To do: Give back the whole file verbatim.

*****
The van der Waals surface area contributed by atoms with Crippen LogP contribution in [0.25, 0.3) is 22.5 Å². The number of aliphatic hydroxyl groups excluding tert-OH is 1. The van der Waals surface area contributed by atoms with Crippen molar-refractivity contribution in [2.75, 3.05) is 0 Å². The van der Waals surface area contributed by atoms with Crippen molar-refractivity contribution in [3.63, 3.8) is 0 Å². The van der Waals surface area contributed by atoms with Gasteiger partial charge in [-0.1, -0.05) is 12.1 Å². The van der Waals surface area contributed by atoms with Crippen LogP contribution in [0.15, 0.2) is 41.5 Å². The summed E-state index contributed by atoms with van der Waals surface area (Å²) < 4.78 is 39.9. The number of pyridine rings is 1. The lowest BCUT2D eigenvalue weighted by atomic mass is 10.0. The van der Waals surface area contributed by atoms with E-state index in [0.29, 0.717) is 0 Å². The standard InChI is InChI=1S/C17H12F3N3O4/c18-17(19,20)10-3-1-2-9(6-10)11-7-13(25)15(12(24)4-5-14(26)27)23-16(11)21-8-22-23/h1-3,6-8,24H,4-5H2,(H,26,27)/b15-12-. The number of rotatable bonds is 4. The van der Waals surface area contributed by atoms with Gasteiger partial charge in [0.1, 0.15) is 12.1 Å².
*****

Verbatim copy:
The van der Waals surface area contributed by atoms with Crippen LogP contribution in [0.25, 0.3) is 22.5 Å². The number of aliphatic hydroxyl groups excluding tert-OH is 1. The van der Waals surface area contributed by atoms with Crippen molar-refractivity contribution in [2.75, 3.05) is 0 Å². The van der Waals surface area contributed by atoms with Crippen molar-refractivity contribution in [3.63, 3.8) is 0 Å². The van der Waals surface area contributed by atoms with Gasteiger partial charge in [-0.1, -0.05) is 12.1 Å². The van der Waals surface area contributed by atoms with Crippen LogP contribution in [0.15, 0.2) is 41.5 Å². The summed E-state index contributed by atoms with van der Waals surface area (Å²) < 4.78 is 39.9. The number of pyridine rings is 1. The lowest BCUT2D eigenvalue weighted by atomic mass is 10.0. The van der Waals surface area contributed by atoms with E-state index in [0.29, 0.717) is 0 Å². The standard InChI is InChI=1S/C17H12F3N3O4/c18-17(19,20)10-3-1-2-9(6-10)11-7-13(25)15(12(24)4-5-14(26)27)23-16(11)21-8-22-23/h1-3,6-8,24H,4-5H2,(H,26,27)/b15-12-. The number of rotatable bonds is 4. The van der Waals surface area contributed by atoms with Gasteiger partial charge in [0.1, 0.15) is 12.1 Å².